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OSU-Tulsa News

Thursday, Feb. 5, 2015

Orange Pride award celebrates staff excellence

Orange Pride

OSU-Tulsa is launching an initiative this year to recognize staff excellence. The Orange Pride award is presented monthly to a member of the OSU-Tulsa staff who demonstrates outstanding customer service skills and efforts above and beyond in service to the university.

“We regularly hear about members of the OSU-Tulsa staff who go the extra mile to help our students and colleagues achieve success,” said President Howard Barnett. “Orange Pride enables us to recognize those individuals who embody the Cowboy spirit and make OSU-Tulsa a one-of-a-kind place to work.”

Orange Pride winners will be highlighted each month in The Current and receive a framed certificate and $100. In addition, a plaque recognizing all Orange Pride recipients will be displayed on campus.

Current OSU-Tulsa staff can submit a nomination for the Orange Pride award on the OSU-Tulsa website. Submissions will be kept under consideration for six months. For more information, contact Karen Castle, executive assistant in the Office of the President.

Bussert honored with Bixby chamber’s Citizen of the Year award

From left, Billie Barnett, OSU-Tulsa President Howard Barnett, Bixby Citizen of the Year Ron Bussert and Ellen Bussert at the Bixby Metro Chamber of Commerce Awards gala on Friday.
From left, Billie Barnett, OSU-Tulsa President Howard Barnett, Bixby Citizen of the Year Ron Bussert and Ellen Bussert at the Bixby Metro Chamber of Commerce Awards gala on Friday.

Dr. Ron Bussert, vice president for administration and finance, was honored as Citizen of the Year at the Bixby Metro Chamber of Commerce Awards annual gala on Friday.

The event also kicked off his tenure as 2015 chairman of the chamber’s Board of Directors. The board is the policy-making body for the chamber and represents business and professional leadership of the community.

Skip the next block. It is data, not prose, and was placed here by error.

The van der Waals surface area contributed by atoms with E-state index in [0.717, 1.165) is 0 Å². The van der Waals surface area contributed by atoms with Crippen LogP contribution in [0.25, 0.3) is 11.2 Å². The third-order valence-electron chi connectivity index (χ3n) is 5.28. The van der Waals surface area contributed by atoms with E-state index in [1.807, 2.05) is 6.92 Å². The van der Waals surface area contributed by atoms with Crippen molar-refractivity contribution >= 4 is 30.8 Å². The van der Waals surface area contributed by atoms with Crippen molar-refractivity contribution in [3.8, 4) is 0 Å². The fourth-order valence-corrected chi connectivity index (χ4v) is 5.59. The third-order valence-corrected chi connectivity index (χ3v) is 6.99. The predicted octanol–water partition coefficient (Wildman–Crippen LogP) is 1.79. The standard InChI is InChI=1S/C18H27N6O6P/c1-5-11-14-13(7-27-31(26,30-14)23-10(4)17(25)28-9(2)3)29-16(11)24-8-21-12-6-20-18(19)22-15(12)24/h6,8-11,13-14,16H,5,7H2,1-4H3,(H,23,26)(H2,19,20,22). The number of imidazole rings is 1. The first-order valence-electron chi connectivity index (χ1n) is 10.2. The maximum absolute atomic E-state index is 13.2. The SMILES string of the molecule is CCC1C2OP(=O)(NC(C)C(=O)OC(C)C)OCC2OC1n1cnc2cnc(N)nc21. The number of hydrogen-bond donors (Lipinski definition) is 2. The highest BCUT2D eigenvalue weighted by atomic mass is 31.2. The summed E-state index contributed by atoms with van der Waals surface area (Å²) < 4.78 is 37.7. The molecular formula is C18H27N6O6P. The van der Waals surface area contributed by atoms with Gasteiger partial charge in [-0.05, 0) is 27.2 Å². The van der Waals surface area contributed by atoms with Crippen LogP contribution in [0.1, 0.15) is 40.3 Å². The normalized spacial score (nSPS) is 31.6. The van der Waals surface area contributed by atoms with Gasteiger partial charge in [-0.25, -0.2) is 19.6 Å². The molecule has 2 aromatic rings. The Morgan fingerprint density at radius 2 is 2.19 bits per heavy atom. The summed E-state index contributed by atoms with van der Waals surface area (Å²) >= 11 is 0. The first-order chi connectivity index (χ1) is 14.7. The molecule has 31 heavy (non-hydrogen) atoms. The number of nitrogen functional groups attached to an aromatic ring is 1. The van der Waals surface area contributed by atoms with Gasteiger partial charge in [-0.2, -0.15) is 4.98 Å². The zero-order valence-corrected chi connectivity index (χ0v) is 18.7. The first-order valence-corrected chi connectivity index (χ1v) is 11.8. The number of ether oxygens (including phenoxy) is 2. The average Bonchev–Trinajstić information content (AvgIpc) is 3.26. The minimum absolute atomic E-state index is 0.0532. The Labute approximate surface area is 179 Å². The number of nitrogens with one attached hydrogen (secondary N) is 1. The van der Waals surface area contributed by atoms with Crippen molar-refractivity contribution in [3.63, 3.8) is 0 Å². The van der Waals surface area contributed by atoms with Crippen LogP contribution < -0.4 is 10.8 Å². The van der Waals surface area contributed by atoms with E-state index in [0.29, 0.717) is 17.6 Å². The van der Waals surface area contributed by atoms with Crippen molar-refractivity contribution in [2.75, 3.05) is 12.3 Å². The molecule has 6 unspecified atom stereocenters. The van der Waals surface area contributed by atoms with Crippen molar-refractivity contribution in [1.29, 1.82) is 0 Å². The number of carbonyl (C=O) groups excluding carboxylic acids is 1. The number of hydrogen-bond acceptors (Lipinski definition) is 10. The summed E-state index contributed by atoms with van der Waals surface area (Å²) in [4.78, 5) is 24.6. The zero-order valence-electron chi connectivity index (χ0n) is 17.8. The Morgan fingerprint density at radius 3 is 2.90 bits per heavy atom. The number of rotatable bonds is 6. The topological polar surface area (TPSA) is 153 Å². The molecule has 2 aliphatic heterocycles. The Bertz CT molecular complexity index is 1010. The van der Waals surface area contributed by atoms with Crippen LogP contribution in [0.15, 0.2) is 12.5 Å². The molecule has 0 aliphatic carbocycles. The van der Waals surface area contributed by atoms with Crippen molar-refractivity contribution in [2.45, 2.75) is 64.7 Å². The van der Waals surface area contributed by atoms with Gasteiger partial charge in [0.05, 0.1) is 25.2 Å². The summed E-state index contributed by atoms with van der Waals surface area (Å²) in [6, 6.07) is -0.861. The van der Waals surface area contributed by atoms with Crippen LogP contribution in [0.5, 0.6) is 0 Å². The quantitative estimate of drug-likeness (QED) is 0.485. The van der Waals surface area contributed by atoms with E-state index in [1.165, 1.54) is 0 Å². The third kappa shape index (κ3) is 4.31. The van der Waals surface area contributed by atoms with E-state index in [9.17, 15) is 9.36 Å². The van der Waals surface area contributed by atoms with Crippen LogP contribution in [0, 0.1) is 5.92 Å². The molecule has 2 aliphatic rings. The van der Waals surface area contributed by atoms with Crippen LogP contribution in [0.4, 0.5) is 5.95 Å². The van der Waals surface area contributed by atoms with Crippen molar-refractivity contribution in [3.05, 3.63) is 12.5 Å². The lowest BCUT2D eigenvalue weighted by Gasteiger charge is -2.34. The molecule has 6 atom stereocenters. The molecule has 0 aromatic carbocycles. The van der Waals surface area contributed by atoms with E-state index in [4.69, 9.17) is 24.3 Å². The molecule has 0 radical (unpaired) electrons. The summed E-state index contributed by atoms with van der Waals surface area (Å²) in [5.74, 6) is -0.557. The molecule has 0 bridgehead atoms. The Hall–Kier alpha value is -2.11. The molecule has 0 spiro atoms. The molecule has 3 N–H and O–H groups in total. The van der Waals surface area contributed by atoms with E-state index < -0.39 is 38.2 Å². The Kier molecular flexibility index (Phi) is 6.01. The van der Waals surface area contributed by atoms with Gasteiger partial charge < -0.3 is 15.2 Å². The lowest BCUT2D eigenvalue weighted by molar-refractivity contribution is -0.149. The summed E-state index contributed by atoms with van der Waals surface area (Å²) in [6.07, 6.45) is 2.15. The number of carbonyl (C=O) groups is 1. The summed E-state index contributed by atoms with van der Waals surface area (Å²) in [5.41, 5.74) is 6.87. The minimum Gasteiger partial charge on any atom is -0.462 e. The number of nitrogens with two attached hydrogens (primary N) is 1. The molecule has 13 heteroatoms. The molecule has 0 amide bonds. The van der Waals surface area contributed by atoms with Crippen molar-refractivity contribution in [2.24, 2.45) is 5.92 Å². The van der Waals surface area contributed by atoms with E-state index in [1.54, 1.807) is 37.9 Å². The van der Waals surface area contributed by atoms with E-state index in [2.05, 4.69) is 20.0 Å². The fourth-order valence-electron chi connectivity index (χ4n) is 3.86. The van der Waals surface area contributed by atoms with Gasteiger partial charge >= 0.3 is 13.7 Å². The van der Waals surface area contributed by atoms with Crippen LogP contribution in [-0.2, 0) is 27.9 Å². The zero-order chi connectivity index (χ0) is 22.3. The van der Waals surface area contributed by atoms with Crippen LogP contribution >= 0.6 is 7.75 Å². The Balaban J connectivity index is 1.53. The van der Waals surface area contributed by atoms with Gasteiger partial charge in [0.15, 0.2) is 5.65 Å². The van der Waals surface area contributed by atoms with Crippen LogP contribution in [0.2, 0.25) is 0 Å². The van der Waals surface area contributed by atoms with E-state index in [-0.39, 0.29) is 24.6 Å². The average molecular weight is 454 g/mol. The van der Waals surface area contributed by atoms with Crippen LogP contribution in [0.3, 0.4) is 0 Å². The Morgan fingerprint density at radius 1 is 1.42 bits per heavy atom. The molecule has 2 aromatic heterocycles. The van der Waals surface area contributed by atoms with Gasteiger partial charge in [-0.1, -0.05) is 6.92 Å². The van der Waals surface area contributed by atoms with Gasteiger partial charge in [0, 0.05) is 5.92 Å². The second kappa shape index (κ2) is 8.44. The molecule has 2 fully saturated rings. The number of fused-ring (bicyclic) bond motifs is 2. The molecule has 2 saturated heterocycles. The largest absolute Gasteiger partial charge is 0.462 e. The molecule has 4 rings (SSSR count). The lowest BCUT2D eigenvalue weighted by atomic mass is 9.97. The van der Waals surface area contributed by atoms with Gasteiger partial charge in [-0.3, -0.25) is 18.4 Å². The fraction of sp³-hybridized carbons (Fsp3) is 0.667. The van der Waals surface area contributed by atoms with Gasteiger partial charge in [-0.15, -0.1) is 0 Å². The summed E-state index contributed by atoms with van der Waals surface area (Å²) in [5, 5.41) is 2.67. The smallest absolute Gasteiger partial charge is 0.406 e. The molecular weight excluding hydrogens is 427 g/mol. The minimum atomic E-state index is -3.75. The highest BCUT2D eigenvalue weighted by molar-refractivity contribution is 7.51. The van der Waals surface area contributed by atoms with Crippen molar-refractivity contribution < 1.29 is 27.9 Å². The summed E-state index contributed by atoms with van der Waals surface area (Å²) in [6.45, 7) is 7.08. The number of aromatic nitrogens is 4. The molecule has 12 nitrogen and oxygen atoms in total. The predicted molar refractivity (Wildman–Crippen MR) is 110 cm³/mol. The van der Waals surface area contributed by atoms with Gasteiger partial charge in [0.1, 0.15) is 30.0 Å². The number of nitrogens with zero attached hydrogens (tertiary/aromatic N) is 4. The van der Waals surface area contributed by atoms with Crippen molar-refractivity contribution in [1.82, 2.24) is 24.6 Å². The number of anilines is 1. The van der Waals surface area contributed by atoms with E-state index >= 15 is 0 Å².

A lifelong Cowboy, Bussert graduated from OSU with degree in accounting and an MBA. He earned his juris doctorate from Oklahoma City University and is a certified public accountant. Prior to joining OSU-Tulsa in 2005, he served in banking, state government and higher education positions including a stint as executive director of the Oklahoma Department of Commerce.

The Bixby chamber has been recognized by the American Chamber of Commerce Executives as one of the top 10 chambers of its size in the number of new members and number of new member dollars.

OSU in Tulsa Research Day highlights student, faculty projects

OSU-Tulsa student Lana Zemlyanskaya, right, and graduate Jesse Chaffin, discuss research with Dr. Amy Bowersock, clinical assistant professor of health education and promotion, during the 2014 OSU in Tulsa Research Day.
OSU-Tulsa student Lana Zemlyanskaya, right, and graduate Jesse Chaffin, discuss research with Dr. Amy Bowersock, clinical assistant professor of health education and promotion, during the 2014 OSU in Tulsa Research Day.

With the deadline for submitting abstracts for the 2015 OSU in Tulsa Research Day approaching, many OSU-Tulsa students and faculty are preparing for the annual research celebration and competition.

Industrial wastewater treatment and an examination of the relationship between declining language skills and health in older adults are two of the research projects that will be presented during the event.

Students and faculty still have an opportunity to sign up for the event. Abstracts should be submitted online by Friday, Feb. 13.

Research Day will be in Founders Hall at the OSU Center for Health Sciences campus on Feb. 20. For more information, contact Amanda Benn at 918-561-1402 or visit the Research Day website.

OSU-Tulsa Counseling Center provides resource to students and community

Sultan Magruder, left, a doctoral student in counseling psychology, discusses clinical techniques to determine suicide risk with Tara Brim, a mental health counseling graduate student.
Sultan Magruder, left, a doctoral student in counseling psychology, discusses clinical techniques to determine suicide risk with Tara Brim, a mental health counseling graduate student.

The OSU-Tulsa Counseling Center is a distinct combination of student service, community resource and training ground for the next generation of counselors.

The counseling center’s services are available to students, faculty and staff and also to individuals and families in the community. Sessions are on a sliding fee scale for the community and $5 for students, faculty and staff after five free sessions.

The counselors are master’s or doctoral students and are supervised by faculty members. About 30 percent of the center’s clients are OSU-Tulsa students, with the majority of clients coming from the community.

The center is particularly beneficial to families and individuals who have no insurance or whose insurance does not sufficiently cover their mental health needs, said Dr. Al Carlozzi, director of the counseling center and OSU professor of applied health and educational psychology. He also is president of the board of directors of the Mental Health Association Oklahoma.

For more information, visit the OSU-Tulsa Counseling Center website. To read the full story, visit the OSU-Tulsa website.

IN THE NEWS